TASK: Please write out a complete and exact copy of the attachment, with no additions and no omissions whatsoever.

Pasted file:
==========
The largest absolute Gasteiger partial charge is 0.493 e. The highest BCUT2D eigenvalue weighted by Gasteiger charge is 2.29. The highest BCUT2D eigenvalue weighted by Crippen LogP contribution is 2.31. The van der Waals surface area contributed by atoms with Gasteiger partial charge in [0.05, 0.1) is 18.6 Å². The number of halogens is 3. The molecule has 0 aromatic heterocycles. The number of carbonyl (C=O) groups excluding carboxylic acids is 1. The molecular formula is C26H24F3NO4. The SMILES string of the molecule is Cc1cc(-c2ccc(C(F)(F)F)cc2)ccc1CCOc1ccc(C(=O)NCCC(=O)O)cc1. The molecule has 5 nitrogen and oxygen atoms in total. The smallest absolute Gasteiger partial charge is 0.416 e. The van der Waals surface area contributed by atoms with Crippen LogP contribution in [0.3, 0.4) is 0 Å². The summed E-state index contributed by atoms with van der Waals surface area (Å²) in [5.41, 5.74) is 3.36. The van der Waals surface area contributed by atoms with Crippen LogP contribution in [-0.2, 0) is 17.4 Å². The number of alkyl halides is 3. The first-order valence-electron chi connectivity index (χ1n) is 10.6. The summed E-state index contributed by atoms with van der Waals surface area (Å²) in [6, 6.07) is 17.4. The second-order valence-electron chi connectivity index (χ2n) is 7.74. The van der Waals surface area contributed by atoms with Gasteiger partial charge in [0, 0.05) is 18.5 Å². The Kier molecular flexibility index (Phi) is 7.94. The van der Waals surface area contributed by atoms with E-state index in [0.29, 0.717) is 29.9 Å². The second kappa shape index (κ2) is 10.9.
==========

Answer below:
The largest absolute Gasteiger partial charge is 0.493 e. The highest BCUT2D eigenvalue weighted by Gasteiger charge is 2.29. The highest BCUT2D eigenvalue weighted by Crippen LogP contribution is 2.31. The van der Waals surface area contributed by atoms with Gasteiger partial charge in [0.05, 0.1) is 18.6 Å². The number of halogens is 3. The molecule has 0 aromatic heterocycles. The number of carbonyl (C=O) groups excluding carboxylic acids is 1. The molecular formula is C26H24F3NO4. The SMILES string of the molecule is Cc1cc(-c2ccc(C(F)(F)F)cc2)ccc1CCOc1ccc(C(=O)NCCC(=O)O)cc1. The molecule has 5 nitrogen and oxygen atoms in total. The smallest absolute Gasteiger partial charge is 0.416 e. The van der Waals surface area contributed by atoms with Crippen LogP contribution in [0.3, 0.4) is 0 Å². The summed E-state index contributed by atoms with van der Waals surface area (Å²) in [5.41, 5.74) is 3.36. The van der Waals surface area contributed by atoms with Crippen LogP contribution in [-0.2, 0) is 17.4 Å². The number of alkyl halides is 3. The first-order valence-electron chi connectivity index (χ1n) is 10.6. The summed E-state index contributed by atoms with van der Waals surface area (Å²) in [6, 6.07) is 17.4. The second-order valence-electron chi connectivity index (χ2n) is 7.74. The van der Waals surface area contributed by atoms with Gasteiger partial charge in [0, 0.05) is 18.5 Å². The Kier molecular flexibility index (Phi) is 7.94. The van der Waals surface area contributed by atoms with E-state index in [0.29, 0.717) is 29.9 Å². The second kappa shape index (κ2) is 10.9.